A freshly discovered unique form of messaging between the cells of the human brain may mean that it is even more productive than previously thought.
An international team of scientists from Greece and Germany found in cortical cells located on the surface of the cerebral cortex a mechanism that independently generates a new “graded” signal. This may give individual neurons a different way to perform their logical functions. An article about it was published In the Science magazine.
The brain is often compared to a computer. This is a very crude analogy, but when describing how signal transmission inside the brain works, it has a right to life to a certain extent. Both of them use the power of electric voltage to perform various operations.
In computers, this happens in a simpler way: the flow of electrons passes through transistors, a kind of “control panel” of the current in the circuit. In neurons, the signal is transmitted using membrane channels that exchange ions of elements such as sodium, chlorine and potassium. This impulse is called the action potential.
When activated from the neuron to its neighbor, sodium ions go through the synapse: this is how the signal is transmitted. However, as it turned out, the brain still has surprises for scientists. Researchers tested electrical activity in brain tissue samples from patients with epilepsy. By analyzing the structure of these sections using fluorescence microscopy, they saw that individual cortical neurons exchanged calcium ions upon activation.
It turned out that in this way, previously unregistered brain waves are triggered – calcium mediated dendritic action potentials (dCaAP). To make sure that this is not an error in the measurement, not an accident or a unique feature of the tissues of people with epilepsy, the authors of the article double-checked their results on other tissues of the cortex – sections of brain tumors.
In addition, the use of a sodium channel blocker did not lead to a complete cessation of signal exchange: the final “silence on the air” was achieved only with the blocking of both sodium and calcium.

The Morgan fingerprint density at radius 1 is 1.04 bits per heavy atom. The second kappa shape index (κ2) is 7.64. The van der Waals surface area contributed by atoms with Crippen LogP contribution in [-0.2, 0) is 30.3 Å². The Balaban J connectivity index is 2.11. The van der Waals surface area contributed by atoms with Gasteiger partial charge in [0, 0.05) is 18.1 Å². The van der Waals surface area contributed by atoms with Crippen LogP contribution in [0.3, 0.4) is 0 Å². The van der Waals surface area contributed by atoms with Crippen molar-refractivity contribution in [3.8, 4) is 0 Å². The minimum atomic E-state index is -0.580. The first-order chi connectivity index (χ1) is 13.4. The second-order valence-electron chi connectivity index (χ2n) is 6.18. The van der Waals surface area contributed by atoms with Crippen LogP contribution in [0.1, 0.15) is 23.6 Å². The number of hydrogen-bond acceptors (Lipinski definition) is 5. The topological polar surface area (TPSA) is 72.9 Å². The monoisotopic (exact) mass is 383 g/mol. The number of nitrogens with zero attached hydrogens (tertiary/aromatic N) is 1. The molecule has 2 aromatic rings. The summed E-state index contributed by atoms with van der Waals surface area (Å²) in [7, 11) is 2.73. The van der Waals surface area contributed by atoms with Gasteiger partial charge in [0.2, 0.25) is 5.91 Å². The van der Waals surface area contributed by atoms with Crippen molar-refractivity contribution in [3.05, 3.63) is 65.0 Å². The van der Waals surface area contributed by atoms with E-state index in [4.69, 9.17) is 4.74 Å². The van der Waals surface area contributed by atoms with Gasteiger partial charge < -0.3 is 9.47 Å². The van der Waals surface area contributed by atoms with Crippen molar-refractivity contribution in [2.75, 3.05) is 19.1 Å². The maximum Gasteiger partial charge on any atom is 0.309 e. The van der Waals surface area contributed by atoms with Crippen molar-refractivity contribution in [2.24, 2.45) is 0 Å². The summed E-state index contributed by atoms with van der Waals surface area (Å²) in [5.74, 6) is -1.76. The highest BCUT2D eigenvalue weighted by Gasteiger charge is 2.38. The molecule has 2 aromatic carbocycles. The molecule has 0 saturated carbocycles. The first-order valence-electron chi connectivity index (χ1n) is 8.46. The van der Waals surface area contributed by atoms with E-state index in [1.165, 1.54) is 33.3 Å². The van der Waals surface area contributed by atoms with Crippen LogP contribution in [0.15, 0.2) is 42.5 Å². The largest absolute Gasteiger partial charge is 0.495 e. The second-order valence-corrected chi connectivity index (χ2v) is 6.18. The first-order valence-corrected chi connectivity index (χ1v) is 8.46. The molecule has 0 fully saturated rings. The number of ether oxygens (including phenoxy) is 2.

What does this mean? If we continue the analogy with a computer, then instead of transistors, the brain uses dendrites – branching processes of neurons. The more “distributor” dendrite, the more information it can process. “Dendrites play a central role in understanding the brain because they underlie what determines the processing power of individual neurons,” explains neuroscientist Matthew Larkum.
Dendrites are a kind of “traffic light” along the path of nerve impulses. If the action potential is large enough, the activation of the following neurons occurs, which can further block or transmit a message, but if they do not, activation does not occur. This is the logical foundation of the work of our brain – voltage surges provide information transmission through logical commands of the type AND (if AND x, AND y are triggered, the signal is transmitted) and OR (x OR y must be triggered for signal transmission).
In addition to AND / OR logic functions, these neurons can generate XOR (“exclusive OR”) logic commands that enable one signal to go further along the chain of neurons if the other signal meets certain conditions. “Previously it was believed that XOR operations require network solutions,” the scientists explain.
To make sure that neurons really behave this way, researchers used a method of fixing potential called somatodendritic patch clamp. It consists in establishing close contact of the polished glass microelectrode with a single neuron (its dendrite) and the removal of potential from it. This allowed us to study the tissues of the deep (second and third) layers of the cortex. It is here that the biological basis of higher-order mental functions is located, which are associated with sensations, thinking and motion control. The device helped to see the potentials of dendrites and record the signals transmitted by individual neurons upon activation.
More research is needed to find out how dCaAPs manifest themselves in all neurons and in the living system as a whole. In addition, it is still unknown whether such signals are unique to humans, or appeared much earlier on the path of evolution. In any case, this discovery can bring a lot of benefits both in relation to the study and treatment of the brain, including problems of higher functions, and as an inspiring example for engineers. Perhaps new discoveries of the constructive capabilities of the brain will help in the work on the creation of new devices.